The Government and superannuation funds need to make clear to super members that there are other hardship programs other than the early access scheme, according to a lawyer.
Berrill and Watson principal, John Berrill, told Super Review that it was clear super members who accessed the first tranche of the government’s scheme for those in financial hardship due to COVID-19 were taking out very specific amounts and were thus clearly paying off debt.
Berrill said there were many other hardship alternatives people could use without tampering with their super.
“All banks have got hardship programs which can get some debts waived, or mortgages deferred, and if people are with an insurance company there are insurance premium deferral payment plans, and tenants can’t be kicked out by a landlord,” he said.
“The National Debt Helpline is also a great resource that people can use to get free financial counselling to help debts get waived and access to discounts.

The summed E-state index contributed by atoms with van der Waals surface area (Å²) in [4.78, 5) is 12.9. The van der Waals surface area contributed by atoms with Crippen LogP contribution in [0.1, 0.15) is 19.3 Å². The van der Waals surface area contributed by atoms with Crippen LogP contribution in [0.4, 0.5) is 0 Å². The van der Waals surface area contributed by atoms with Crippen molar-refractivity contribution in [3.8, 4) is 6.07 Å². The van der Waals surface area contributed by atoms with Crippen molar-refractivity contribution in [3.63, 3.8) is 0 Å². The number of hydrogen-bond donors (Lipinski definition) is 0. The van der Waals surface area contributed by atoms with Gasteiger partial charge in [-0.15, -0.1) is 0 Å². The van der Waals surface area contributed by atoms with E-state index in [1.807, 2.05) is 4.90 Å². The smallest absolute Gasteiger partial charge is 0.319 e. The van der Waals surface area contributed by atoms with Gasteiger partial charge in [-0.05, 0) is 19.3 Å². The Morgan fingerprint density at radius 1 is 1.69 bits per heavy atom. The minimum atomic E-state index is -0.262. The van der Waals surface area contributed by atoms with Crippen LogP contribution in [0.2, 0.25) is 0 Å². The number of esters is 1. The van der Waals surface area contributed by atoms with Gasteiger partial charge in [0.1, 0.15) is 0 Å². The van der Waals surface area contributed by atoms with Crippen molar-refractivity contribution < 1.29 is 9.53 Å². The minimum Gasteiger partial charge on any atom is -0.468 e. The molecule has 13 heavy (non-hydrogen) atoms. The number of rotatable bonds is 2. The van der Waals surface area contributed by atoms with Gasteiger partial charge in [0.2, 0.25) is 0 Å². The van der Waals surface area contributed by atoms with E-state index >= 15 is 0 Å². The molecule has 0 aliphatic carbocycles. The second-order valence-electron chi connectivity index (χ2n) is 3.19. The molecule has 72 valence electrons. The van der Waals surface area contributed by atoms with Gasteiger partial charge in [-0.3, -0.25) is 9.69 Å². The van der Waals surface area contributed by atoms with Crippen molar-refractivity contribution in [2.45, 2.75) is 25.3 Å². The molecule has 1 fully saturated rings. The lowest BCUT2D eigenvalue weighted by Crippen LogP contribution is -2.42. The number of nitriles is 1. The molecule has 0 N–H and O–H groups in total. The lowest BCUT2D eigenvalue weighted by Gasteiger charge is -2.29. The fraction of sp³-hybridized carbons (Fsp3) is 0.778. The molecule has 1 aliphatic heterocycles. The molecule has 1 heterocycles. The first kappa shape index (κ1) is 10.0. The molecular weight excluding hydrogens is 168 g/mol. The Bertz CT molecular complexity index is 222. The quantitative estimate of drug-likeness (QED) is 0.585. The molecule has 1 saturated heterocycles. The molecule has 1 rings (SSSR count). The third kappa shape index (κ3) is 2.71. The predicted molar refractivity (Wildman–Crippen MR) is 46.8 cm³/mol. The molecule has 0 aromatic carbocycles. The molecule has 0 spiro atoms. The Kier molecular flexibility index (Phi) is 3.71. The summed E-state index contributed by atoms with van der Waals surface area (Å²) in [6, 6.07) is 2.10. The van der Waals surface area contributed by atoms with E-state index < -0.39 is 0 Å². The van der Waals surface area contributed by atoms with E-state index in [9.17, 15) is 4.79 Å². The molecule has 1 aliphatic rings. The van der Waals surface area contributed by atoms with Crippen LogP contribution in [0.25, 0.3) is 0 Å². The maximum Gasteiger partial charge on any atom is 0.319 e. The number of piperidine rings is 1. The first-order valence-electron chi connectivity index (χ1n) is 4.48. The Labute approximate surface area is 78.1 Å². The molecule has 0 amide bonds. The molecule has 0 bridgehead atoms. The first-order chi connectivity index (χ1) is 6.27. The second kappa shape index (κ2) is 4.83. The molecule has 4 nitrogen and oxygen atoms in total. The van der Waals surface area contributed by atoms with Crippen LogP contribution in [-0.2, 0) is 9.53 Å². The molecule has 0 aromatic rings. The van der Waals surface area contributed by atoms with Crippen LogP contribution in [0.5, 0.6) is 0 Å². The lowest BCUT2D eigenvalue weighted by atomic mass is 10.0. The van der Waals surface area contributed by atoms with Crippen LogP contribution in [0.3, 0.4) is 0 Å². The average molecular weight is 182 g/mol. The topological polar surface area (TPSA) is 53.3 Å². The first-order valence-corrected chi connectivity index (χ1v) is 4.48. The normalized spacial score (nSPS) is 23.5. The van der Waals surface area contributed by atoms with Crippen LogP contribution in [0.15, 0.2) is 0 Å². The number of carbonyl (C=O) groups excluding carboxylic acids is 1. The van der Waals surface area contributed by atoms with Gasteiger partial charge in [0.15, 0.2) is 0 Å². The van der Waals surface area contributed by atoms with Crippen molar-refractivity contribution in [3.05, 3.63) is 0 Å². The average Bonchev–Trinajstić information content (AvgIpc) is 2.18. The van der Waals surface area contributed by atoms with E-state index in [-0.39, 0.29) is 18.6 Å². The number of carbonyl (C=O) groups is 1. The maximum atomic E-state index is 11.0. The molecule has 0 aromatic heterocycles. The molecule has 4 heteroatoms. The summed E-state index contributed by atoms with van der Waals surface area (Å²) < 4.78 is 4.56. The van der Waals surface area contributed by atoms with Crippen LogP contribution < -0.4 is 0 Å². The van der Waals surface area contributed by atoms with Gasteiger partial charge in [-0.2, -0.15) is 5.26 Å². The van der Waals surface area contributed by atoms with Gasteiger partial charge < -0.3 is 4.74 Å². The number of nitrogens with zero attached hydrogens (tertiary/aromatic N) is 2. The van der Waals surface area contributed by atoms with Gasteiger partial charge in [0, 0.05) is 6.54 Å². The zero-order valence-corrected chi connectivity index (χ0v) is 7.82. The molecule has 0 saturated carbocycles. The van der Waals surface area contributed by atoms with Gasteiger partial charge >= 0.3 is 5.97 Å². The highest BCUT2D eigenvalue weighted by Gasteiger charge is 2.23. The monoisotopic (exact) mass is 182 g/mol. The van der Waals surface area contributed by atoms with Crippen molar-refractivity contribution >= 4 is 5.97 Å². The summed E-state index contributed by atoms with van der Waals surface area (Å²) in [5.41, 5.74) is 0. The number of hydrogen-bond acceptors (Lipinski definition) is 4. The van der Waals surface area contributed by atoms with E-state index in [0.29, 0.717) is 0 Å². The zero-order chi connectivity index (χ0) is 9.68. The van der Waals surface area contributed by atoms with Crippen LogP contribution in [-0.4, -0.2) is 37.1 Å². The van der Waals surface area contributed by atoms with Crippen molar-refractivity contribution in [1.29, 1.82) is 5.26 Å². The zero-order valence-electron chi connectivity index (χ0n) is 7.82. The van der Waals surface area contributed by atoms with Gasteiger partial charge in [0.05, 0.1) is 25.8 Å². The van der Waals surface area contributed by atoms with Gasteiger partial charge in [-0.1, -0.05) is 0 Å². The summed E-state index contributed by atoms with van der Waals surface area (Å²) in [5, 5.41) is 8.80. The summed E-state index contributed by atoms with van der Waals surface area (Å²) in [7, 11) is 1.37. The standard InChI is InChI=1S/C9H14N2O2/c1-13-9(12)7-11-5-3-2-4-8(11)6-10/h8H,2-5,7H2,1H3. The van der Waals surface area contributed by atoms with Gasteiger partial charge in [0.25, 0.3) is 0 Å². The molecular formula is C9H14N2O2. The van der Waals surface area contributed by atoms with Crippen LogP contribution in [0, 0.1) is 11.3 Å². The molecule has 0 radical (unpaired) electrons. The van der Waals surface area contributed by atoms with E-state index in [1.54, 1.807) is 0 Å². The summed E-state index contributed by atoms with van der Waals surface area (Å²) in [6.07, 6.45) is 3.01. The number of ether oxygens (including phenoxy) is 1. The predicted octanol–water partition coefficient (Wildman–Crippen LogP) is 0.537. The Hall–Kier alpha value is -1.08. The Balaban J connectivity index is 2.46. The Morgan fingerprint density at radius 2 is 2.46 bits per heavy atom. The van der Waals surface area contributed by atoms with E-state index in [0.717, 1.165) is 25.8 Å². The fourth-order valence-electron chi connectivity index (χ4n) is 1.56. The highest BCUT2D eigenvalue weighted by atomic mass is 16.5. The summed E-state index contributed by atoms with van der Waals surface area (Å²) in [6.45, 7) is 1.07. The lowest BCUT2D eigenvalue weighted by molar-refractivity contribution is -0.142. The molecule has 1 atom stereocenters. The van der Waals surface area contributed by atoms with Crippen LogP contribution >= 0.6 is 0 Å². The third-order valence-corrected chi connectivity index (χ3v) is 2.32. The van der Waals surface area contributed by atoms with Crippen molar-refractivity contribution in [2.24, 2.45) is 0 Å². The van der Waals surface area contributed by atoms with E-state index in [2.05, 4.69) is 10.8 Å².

“A lot of people don’t know about these things and they think they need to get money quick smart and the only way to do it is the early access scheme.”
Berrill noted that banks and insurance companies had been “falling over each other” to be supportive of customers with problems induced by COVID-19.
“The government and the tax office needs run a campaign to tell people there are alternatives and to steer them in the direction or organisations like the National Debt Helpline as taking down $10,000 in super now could cost $50,000 in retirement,” he said.
Super funds would need to notify members prior to members applying for the hardship scheme as it was applied to the Australian Taxation Office rather than the super fund itself.